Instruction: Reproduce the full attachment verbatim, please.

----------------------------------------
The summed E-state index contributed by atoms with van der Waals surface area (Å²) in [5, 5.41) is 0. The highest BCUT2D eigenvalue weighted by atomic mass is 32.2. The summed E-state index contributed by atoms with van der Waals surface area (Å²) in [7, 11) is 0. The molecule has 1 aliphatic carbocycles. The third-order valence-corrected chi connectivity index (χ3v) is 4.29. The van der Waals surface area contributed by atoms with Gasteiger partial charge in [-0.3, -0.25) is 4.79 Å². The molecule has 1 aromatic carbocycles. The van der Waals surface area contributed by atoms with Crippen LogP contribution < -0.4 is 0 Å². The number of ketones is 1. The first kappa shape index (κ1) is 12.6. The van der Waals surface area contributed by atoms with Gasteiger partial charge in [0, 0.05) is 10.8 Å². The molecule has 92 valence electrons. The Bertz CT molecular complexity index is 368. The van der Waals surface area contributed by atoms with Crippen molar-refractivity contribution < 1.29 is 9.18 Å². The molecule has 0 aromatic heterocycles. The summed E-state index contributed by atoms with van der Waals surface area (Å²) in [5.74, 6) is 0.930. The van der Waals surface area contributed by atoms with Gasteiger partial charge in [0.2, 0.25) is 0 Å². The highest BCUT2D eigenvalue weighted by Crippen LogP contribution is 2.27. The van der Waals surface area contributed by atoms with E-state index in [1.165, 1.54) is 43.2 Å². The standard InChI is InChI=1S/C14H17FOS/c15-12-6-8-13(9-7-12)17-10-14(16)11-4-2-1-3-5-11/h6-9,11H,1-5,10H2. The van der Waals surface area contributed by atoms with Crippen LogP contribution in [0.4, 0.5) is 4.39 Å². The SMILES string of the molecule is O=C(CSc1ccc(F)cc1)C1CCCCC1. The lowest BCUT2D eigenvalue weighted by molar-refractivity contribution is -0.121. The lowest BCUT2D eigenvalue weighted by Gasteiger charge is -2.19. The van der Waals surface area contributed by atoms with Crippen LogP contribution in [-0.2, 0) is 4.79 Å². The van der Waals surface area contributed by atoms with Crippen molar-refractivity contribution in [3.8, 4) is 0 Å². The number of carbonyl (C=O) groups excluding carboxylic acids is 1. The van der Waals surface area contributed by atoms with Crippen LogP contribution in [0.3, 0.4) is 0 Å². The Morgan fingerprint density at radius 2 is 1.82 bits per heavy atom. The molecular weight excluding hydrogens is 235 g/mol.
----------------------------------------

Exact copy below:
The summed E-state index contributed by atoms with van der Waals surface area (Å²) in [5, 5.41) is 0. The highest BCUT2D eigenvalue weighted by atomic mass is 32.2. The summed E-state index contributed by atoms with van der Waals surface area (Å²) in [7, 11) is 0. The molecule has 1 aliphatic carbocycles. The third-order valence-corrected chi connectivity index (χ3v) is 4.29. The van der Waals surface area contributed by atoms with Gasteiger partial charge in [-0.3, -0.25) is 4.79 Å². The molecule has 1 aromatic carbocycles. The van der Waals surface area contributed by atoms with Crippen LogP contribution < -0.4 is 0 Å². The number of ketones is 1. The first kappa shape index (κ1) is 12.6. The van der Waals surface area contributed by atoms with Gasteiger partial charge in [0, 0.05) is 10.8 Å². The molecule has 92 valence electrons. The Bertz CT molecular complexity index is 368. The van der Waals surface area contributed by atoms with Crippen molar-refractivity contribution < 1.29 is 9.18 Å². The molecule has 0 aromatic heterocycles. The summed E-state index contributed by atoms with van der Waals surface area (Å²) in [5.74, 6) is 0.930. The van der Waals surface area contributed by atoms with Gasteiger partial charge in [0.2, 0.25) is 0 Å². The highest BCUT2D eigenvalue weighted by Crippen LogP contribution is 2.27. The van der Waals surface area contributed by atoms with E-state index in [1.165, 1.54) is 43.2 Å². The standard InChI is InChI=1S/C14H17FOS/c15-12-6-8-13(9-7-12)17-10-14(16)11-4-2-1-3-5-11/h6-9,11H,1-5,10H2. The van der Waals surface area contributed by atoms with Crippen LogP contribution in [0.4, 0.5) is 4.39 Å². The SMILES string of the molecule is O=C(CSc1ccc(F)cc1)C1CCCCC1. The lowest BCUT2D eigenvalue weighted by molar-refractivity contribution is -0.121. The lowest BCUT2D eigenvalue weighted by Gasteiger charge is -2.19. The van der Waals surface area contributed by atoms with Crippen LogP contribution in [-0.2, 0) is 4.79 Å². The van der Waals surface area contributed by atoms with Crippen molar-refractivity contribution in [3.8, 4) is 0 Å². The number of carbonyl (C=O) groups excluding carboxylic acids is 1. The van der Waals surface area contributed by atoms with Crippen LogP contribution in [0.3, 0.4) is 0 Å². The Morgan fingerprint density at radius 2 is 1.82 bits per heavy atom. The molecular weight excluding hydrogens is 235 g/mol.